We need to think of our organizations as value optimizing machines. Putting our value-driven portfolio at the front, and letting it drive a much flatter and configurable set of teams and units that keep producing new things, can pivot and reallocate resources dynamically.
For a decade or so, we focused a lot on "configurable products", reusable assets and so on, but we mostly accepted that they had to work off of the legacy supply chain, with some tweaks. Let's face it: this is not sustainable.
An organization cannot go through endless successive Digital Transformation programs every time the market discovers a new piece of added value somewhere.
Let's build reconfigurability and personalization into the supply chain rather than having to work around it. That's the only way to have a truly agile product portfolio that responds to market needs because, at the end of the day, the portfolio is where the company's market value is realized.
As an added bonus, this also provides a better context for integrating acquisitions and partnerships with startups and vendors.
Can we do this though?
Easier said than done, of course, and it applies differently to different industries. For massively capital intensive industries, whose business involves building assets for years that will stay in commission for decades, it will look very different than it will for the knowledge part of the economy.
Still, Zara is an interesting case in point here, as they understood this before anyone else. It's not a massively capital intensive business, but it's not a digital knowledge business either. The key to their success has been to focus their entire supply chain on the ability to respond immediately, practically daily, to shifting consumer demand. They did this before the AI revolution, although it was largely enabled by ERP tech.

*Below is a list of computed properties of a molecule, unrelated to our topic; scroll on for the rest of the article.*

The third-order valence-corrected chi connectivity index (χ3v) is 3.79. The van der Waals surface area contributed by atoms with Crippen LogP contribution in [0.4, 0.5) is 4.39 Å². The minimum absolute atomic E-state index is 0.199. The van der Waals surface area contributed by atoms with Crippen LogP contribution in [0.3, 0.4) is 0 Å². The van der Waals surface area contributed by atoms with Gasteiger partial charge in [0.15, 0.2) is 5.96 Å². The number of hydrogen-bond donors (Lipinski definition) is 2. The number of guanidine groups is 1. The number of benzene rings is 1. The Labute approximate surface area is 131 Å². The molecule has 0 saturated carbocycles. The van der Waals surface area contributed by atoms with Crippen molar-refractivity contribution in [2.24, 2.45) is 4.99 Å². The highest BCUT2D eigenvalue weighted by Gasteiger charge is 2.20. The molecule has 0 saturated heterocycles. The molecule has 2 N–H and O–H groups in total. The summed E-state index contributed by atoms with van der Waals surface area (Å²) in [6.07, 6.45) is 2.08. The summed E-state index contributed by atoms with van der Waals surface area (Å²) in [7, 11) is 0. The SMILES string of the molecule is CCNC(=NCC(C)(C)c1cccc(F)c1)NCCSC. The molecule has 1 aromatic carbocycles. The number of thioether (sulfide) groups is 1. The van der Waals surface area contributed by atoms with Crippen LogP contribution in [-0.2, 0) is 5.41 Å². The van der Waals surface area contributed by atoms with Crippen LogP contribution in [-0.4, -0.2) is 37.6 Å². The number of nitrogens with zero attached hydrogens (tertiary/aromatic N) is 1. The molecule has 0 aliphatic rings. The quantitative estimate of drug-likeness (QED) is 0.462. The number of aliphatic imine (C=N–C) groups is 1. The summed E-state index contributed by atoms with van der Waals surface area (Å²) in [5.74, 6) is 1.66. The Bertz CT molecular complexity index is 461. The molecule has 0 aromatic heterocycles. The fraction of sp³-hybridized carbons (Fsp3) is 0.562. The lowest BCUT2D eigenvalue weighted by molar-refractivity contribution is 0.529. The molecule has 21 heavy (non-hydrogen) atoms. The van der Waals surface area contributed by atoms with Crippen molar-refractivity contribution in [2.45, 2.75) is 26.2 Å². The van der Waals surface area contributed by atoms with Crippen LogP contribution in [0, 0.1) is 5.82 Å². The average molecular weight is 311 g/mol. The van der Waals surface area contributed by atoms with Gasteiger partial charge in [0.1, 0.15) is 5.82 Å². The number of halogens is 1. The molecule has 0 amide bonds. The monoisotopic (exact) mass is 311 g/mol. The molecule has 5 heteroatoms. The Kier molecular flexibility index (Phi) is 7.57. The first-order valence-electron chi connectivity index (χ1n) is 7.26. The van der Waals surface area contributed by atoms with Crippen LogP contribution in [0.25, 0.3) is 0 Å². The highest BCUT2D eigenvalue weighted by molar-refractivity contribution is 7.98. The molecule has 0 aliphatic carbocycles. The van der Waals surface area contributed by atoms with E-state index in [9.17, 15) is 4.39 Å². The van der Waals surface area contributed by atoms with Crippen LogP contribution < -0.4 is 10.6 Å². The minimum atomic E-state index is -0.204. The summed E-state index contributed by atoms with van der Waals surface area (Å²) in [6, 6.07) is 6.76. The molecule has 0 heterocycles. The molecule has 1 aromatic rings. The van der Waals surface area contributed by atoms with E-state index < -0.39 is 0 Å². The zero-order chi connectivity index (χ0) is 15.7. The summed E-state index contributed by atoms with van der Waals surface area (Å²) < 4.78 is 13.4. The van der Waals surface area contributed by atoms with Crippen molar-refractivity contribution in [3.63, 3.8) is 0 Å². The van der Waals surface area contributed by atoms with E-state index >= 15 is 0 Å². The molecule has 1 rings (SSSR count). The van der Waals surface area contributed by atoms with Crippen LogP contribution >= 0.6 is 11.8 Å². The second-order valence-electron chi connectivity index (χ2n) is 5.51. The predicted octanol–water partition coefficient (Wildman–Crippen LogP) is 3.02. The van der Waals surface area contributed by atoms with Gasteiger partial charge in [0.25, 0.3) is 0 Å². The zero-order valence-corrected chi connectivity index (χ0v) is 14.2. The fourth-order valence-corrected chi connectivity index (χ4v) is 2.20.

Microsoft is an other interesting case: since it became a large company, ie in the 90s, Microsoft ran a 6-months strategy cycle where each cycle could, and often would, lead to significant reconfiguration of their product lines, go-to-market, marketing, development teams, basically the business, in response to changing strategic needs.
There are companies that have been doing this for a long time, very successful ones. So while it may look different for different businesses, the need for a reconfigurable supply chain has been around for decades, and the AI revolution is creating new and better opportunities for businesses to take that view.
To conclude, modern businesses will need to recognize that adaptability is a sort reservoir of value, a meta-value-creation, that needs to be mastered in order to remain competitive. This goes far beyond having an innovation pipeline or digitizing existing workflows.
It means getting on top of AI and MLOps, inventing new X-Ops for Agile knowledge supply-chain configurability, and dedicating teams of business experts and engineers to maintaining the ability to adapt, not just maintaining the business as usual of new product development.
Are we up for it?
Find out more about my thoughts on implementing customer-centric Agile Digital Transformation:
Who am I?
I'm Vincent Henderson, Chief Product Officer, Chief Digital Officer or Chief Operations Officer for knowledge-driven businesses. I lead the complete knowledge value chain, from sourcing to processing, delivery, product design and Product Management.